When you delegate authority, you’re accountable for ensuring others use it wisely. That means checking in often and monitoring their performance. We’ll discuss best practices for delegation of authority in a moment.
Delegation of Authority vs. Delegation of Responsibility
Authority involves being granted certain permissions that allow one to accomplish a project or task. Holding responsibility for a task means being accountable for completing it.
Delegation of authority gives employees greater autonomy. Rather than taking someone else’s lead, it empowers them to take action on their own. Having authority prompts them to respond to needs without being asked.
Often an employee holds both authority and responsibility for a task or process. However, that’s not always the case. An employee could hold responsibility without authority. That person would then be carrying out orders (or group decisions). Without authority, the person would have less autonomy in how to complete it.
Alternatively, an employee could have authority over certain tasks but not responsibility for an entire project. That person might be authorized to make particular decisions. Meanwhile, someone else would act as project manager.
Delegating responsibility without authority can prevent projects from moving forward. When delegating responsibility, assign an appropriate level of authority.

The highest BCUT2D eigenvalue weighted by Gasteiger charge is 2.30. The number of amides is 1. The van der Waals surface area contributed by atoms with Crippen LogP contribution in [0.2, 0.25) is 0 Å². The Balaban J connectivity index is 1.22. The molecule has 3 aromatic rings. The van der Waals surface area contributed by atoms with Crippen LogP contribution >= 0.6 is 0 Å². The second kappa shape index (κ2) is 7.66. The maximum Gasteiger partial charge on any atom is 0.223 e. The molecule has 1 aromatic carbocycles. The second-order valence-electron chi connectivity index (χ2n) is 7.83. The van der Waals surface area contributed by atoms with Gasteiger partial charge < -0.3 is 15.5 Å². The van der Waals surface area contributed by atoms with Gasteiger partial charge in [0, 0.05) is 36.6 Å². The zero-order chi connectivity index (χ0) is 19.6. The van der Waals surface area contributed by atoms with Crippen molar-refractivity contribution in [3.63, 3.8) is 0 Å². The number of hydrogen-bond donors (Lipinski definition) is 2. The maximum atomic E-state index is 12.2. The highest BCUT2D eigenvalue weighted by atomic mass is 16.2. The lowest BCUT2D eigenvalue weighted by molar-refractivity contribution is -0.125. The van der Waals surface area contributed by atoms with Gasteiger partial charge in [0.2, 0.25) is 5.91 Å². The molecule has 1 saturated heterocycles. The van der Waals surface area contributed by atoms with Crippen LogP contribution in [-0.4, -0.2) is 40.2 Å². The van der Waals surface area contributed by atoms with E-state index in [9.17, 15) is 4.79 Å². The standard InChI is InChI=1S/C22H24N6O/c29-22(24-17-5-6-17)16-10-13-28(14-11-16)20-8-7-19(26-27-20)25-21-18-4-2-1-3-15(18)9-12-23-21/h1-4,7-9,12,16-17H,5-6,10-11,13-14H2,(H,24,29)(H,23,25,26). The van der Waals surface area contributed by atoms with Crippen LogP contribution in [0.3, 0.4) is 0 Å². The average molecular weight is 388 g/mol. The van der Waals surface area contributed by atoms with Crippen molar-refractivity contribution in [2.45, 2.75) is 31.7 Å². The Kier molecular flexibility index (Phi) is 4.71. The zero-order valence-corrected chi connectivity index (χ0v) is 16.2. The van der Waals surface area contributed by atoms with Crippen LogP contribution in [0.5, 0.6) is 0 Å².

Employees managing a project may still need to run big changes by you. However, they should propose those changes, stating their rationale. They should also be able to make key project decisions. And they may need to delegate tasks to coworkers.
The Benefits and Potential Pitfalls of Delegation of Authority
Delegating authority has the following benefits:
- Increasing efficiency. It reduces bureaucracy so teams can act without hesitation.
- Growing skills. Employees stretch their abilities by assuming greater authority.
- Heightened engagement. Work becomes more interesting when people have higher-level responsibilities.
- Greater investment. Employees feel more invested in projects when they have a more important role to play.
- Boosting work/life balance. Organizations can enhance wellness by sharing duties among more people. In particular, this eases managers’ stress.
- Allowing managers to focus on higher-level priorities. By delegating, managers can focus on developing people and other key responsibilities.
- Preparing people to lead. With increased authority and responsibility, employees prepare for higher-level roles.